My point with all this is simply that we all have a story. Each of us carries heartache, triumph, humility and grace. As we travel through all the stops On The Mainland, our hope is that a stronger sense of community will come from sharing the stories of our many and varied communities and their people and bring us closer together with a bond strengthened by understanding and shared experience. Be sure to follow us online as well as, beginning in June, On The Mainland expands on the stories you see here in our humble community news.

Following the May election, the City Of Hitchcock sees two familiar faces returning to the council; while also welcoming a new member.
Fard Abdullah, far left, was approved as district one commissioner, while Monica Cantrell was approved as district two commissioner and Anthony Matranga, far right, will be returning as mayor. – Photo courtesy Donna Carter

Dog of the week
Meet Tessa, A007868, she’s a female, Labrador mix that is short in stature, but just bursting with personality. She has lots of character from her beautiful colored coat to her mighty frame. Don’t miss a chance to view this beauty in person.


Cat of the week
Cooper (A007856), a Domestic Short Hair Brown Tabby, is the GCARC Cat of the Week. Cooper is friendly, laid back and enjoys hanging out with his buddies in the Man Cave. Notice the thoughtful and pensive look on his handsome face. Cooper is about two and half years old, neutered and current on his rabies vaccination. Come to meet him soon – he likes company and attention.
Adoption details

Tessa and Cooper are available for adoption May 23-27, 2017 at the special rate of $42.50.

Pet-of-the-week costs
Adoptions include rabies vaccination, neutering and microchipping. Senior citizens can adopt a senior pet for only $20.

To adopt, call 409-948-2485 or go online to These and other pets are available at the Galveston County animal resource center, 3412 Loop 197 North, Texas City.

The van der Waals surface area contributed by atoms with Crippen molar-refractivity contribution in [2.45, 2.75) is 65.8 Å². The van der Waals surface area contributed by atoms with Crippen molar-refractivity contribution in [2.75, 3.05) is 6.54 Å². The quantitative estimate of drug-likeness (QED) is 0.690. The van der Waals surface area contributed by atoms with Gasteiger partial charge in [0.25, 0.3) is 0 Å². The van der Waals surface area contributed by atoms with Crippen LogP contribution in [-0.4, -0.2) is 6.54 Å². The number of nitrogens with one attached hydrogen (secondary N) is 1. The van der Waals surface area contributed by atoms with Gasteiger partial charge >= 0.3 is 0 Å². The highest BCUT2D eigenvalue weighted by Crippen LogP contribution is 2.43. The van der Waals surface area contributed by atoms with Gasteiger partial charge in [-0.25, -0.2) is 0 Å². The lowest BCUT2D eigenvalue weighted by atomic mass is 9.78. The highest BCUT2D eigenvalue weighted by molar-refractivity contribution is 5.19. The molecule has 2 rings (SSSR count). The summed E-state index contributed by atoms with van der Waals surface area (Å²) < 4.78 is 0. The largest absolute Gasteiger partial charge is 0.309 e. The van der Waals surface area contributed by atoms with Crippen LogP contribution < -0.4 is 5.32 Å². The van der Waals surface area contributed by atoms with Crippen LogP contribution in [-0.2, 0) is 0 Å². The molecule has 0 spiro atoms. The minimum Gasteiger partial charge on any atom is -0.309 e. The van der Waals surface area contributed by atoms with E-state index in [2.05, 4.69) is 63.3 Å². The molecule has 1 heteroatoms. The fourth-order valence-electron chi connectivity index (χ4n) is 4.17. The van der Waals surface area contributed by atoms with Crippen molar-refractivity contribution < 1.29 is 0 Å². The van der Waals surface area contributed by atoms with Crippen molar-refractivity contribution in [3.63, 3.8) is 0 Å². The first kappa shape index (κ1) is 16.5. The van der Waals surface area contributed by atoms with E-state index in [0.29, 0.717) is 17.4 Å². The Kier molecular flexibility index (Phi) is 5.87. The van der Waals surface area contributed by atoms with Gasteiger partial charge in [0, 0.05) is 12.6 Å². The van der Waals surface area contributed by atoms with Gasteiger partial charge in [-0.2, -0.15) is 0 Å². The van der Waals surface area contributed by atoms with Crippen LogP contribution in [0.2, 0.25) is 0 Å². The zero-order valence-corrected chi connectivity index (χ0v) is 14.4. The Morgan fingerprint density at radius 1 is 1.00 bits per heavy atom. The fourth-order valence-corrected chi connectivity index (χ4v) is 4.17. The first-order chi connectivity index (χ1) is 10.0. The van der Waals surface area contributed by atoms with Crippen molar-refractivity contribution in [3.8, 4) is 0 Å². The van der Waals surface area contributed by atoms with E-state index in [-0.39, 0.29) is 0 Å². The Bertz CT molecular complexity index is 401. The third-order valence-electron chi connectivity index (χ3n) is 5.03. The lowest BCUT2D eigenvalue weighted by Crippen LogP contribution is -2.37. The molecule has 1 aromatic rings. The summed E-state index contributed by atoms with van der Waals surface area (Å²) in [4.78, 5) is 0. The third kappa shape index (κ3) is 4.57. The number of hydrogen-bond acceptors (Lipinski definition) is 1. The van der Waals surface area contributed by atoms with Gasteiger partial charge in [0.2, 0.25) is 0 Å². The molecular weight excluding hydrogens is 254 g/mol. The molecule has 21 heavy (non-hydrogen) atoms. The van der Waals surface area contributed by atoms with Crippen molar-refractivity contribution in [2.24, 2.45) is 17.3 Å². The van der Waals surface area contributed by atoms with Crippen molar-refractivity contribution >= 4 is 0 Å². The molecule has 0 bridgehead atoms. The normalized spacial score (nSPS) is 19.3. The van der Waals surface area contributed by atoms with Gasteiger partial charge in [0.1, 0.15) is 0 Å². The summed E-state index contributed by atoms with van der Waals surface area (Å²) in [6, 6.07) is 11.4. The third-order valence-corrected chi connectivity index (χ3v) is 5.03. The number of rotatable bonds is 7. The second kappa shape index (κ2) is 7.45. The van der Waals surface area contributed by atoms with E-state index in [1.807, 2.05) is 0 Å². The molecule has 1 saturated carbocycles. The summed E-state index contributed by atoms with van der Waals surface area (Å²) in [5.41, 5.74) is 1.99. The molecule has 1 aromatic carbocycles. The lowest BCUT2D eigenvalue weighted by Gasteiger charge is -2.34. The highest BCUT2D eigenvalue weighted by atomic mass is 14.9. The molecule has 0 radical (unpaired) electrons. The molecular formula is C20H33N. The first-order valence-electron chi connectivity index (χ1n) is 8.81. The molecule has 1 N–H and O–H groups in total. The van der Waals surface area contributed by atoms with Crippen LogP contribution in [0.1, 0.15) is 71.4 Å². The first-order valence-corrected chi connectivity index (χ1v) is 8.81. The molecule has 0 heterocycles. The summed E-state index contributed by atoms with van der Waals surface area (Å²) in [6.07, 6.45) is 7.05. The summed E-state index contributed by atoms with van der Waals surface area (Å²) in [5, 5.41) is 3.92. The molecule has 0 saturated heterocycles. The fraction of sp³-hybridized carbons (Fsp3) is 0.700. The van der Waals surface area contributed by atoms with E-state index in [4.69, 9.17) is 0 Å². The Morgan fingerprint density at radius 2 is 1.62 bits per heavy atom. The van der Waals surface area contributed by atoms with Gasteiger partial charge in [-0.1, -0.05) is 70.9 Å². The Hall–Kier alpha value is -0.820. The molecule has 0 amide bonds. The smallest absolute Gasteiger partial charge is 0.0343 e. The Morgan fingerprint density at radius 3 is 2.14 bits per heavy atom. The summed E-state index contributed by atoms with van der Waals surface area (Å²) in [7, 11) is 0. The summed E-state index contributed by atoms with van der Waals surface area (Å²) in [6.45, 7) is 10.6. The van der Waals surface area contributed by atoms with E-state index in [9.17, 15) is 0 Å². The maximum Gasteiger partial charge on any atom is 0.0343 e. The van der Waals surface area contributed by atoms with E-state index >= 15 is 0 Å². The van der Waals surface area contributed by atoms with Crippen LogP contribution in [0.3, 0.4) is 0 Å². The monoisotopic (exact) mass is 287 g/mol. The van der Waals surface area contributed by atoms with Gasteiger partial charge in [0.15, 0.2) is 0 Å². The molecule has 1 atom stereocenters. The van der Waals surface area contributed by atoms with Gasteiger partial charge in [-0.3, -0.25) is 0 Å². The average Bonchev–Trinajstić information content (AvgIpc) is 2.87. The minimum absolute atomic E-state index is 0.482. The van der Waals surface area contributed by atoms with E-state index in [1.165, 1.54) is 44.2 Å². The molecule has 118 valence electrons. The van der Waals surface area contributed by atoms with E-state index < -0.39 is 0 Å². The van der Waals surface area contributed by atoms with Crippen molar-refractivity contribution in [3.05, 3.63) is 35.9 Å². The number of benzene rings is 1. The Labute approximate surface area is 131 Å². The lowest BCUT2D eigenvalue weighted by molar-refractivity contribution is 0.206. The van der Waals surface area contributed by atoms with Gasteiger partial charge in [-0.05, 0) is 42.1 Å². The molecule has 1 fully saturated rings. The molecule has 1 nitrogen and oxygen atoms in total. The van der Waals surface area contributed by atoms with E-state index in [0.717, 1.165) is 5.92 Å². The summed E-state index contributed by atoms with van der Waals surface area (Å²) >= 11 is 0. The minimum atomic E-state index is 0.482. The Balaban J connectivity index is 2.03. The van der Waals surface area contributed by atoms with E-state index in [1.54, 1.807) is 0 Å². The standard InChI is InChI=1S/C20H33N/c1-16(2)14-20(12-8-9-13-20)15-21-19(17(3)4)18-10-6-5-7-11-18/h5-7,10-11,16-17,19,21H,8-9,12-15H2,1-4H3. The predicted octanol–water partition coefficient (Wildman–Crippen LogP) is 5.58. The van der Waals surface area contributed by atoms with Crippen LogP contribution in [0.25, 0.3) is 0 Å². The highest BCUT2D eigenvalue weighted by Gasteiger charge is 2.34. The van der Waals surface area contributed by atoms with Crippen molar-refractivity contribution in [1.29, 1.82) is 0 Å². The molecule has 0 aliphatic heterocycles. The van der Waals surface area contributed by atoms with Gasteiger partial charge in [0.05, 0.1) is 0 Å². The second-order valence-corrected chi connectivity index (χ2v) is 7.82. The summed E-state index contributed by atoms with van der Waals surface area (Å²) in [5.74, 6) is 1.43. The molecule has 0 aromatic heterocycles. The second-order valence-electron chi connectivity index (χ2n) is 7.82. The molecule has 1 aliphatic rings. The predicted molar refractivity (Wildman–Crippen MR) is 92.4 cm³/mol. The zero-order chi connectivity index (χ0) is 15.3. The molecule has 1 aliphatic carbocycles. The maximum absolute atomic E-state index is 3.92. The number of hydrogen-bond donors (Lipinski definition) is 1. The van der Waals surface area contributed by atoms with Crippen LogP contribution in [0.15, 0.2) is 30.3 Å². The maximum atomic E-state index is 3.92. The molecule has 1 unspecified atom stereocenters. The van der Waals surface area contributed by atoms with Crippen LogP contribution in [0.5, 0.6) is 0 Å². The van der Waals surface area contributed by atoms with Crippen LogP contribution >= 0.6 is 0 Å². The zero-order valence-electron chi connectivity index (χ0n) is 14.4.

Theron Waddell, professor of Government and History at Galveston College, received a Liberty Bell award, last month, by the Galveston County Young Lawyer’s Association. The award is bestowed upon people who have contributed positively to their community. Waddell has been a part of Galveston College for 48 years and—along with being professor—has served as Social Sciences department chair, special assistant to the president for policy research and director of Arts and Humanities in that time. Pictured is Waddell, left, with Michael Hughes, Galveston College regent and member of the Galveston County Bar Association. – Photo courtesy Galveston College

Norma Medina, third from right in the back row, of League City joins the other graduating members of Collaborating In The Academic Success For All at University Of Houston-Clear Lake to celebrate their accomplishments. This project, known as CASA, is funded by the Department Of Education and aims to improve instruction in the classroom for English language learners, with an emphasis on science and math. Also pictured in the back row are Mark Shermis, dean of the college of education, far left, William Staples, UHCL president, fourth from right and professors of bilingual and multicultural education Laurie Weaver, second from right and Judith Marquez, far right. Photo courtesy UHCL